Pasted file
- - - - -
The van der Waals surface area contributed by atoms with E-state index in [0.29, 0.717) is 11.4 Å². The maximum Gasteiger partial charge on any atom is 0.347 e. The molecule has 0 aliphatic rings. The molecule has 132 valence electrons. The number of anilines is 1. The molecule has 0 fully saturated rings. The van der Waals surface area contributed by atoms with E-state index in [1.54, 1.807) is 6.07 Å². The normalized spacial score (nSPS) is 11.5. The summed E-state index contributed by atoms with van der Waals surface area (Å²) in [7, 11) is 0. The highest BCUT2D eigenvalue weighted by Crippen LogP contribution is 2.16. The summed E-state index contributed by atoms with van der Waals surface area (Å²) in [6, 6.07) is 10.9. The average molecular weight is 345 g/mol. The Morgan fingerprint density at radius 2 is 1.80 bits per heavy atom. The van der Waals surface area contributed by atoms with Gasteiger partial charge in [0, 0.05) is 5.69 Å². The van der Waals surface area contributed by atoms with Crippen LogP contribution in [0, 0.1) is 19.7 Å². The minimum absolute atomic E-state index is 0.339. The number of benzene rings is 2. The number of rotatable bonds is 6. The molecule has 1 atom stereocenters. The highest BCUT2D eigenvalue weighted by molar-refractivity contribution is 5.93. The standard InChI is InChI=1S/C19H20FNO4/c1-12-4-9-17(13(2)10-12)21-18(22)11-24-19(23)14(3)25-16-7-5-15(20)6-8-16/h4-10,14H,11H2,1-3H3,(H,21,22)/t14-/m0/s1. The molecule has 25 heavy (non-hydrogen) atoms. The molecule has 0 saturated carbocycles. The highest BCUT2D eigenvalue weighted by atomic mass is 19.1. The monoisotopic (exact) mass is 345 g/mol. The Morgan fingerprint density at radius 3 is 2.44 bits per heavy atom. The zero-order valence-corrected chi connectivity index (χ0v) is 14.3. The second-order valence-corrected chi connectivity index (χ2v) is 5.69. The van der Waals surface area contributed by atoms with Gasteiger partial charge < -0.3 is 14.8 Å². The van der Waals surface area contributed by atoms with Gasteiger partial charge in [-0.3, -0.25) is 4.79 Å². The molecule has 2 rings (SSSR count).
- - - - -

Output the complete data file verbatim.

The van der Waals surface area contributed by atoms with E-state index in [0.29, 0.717) is 11.4 Å². The maximum Gasteiger partial charge on any atom is 0.347 e. The molecule has 0 aliphatic rings. The molecule has 132 valence electrons. The number of anilines is 1. The molecule has 0 fully saturated rings. The van der Waals surface area contributed by atoms with E-state index in [1.54, 1.807) is 6.07 Å². The normalized spacial score (nSPS) is 11.5. The summed E-state index contributed by atoms with van der Waals surface area (Å²) in [7, 11) is 0. The highest BCUT2D eigenvalue weighted by Crippen LogP contribution is 2.16. The summed E-state index contributed by atoms with van der Waals surface area (Å²) in [6, 6.07) is 10.9. The average molecular weight is 345 g/mol. The Morgan fingerprint density at radius 2 is 1.80 bits per heavy atom. The van der Waals surface area contributed by atoms with Gasteiger partial charge in [0, 0.05) is 5.69 Å². The van der Waals surface area contributed by atoms with Crippen LogP contribution in [0, 0.1) is 19.7 Å². The minimum absolute atomic E-state index is 0.339. The number of benzene rings is 2. The number of rotatable bonds is 6. The molecule has 1 atom stereocenters. The highest BCUT2D eigenvalue weighted by molar-refractivity contribution is 5.93. The standard InChI is InChI=1S/C19H20FNO4/c1-12-4-9-17(13(2)10-12)21-18(22)11-24-19(23)14(3)25-16-7-5-15(20)6-8-16/h4-10,14H,11H2,1-3H3,(H,21,22)/t14-/m0/s1. The molecule has 25 heavy (non-hydrogen) atoms. The molecule has 0 saturated carbocycles. The highest BCUT2D eigenvalue weighted by atomic mass is 19.1. The monoisotopic (exact) mass is 345 g/mol. The Morgan fingerprint density at radius 3 is 2.44 bits per heavy atom. The zero-order valence-corrected chi connectivity index (χ0v) is 14.3. The second-order valence-corrected chi connectivity index (χ2v) is 5.69. The van der Waals surface area contributed by atoms with Gasteiger partial charge < -0.3 is 14.8 Å². The van der Waals surface area contributed by atoms with Gasteiger partial charge in [-0.3, -0.25) is 4.79 Å². The molecule has 2 rings (SSSR count).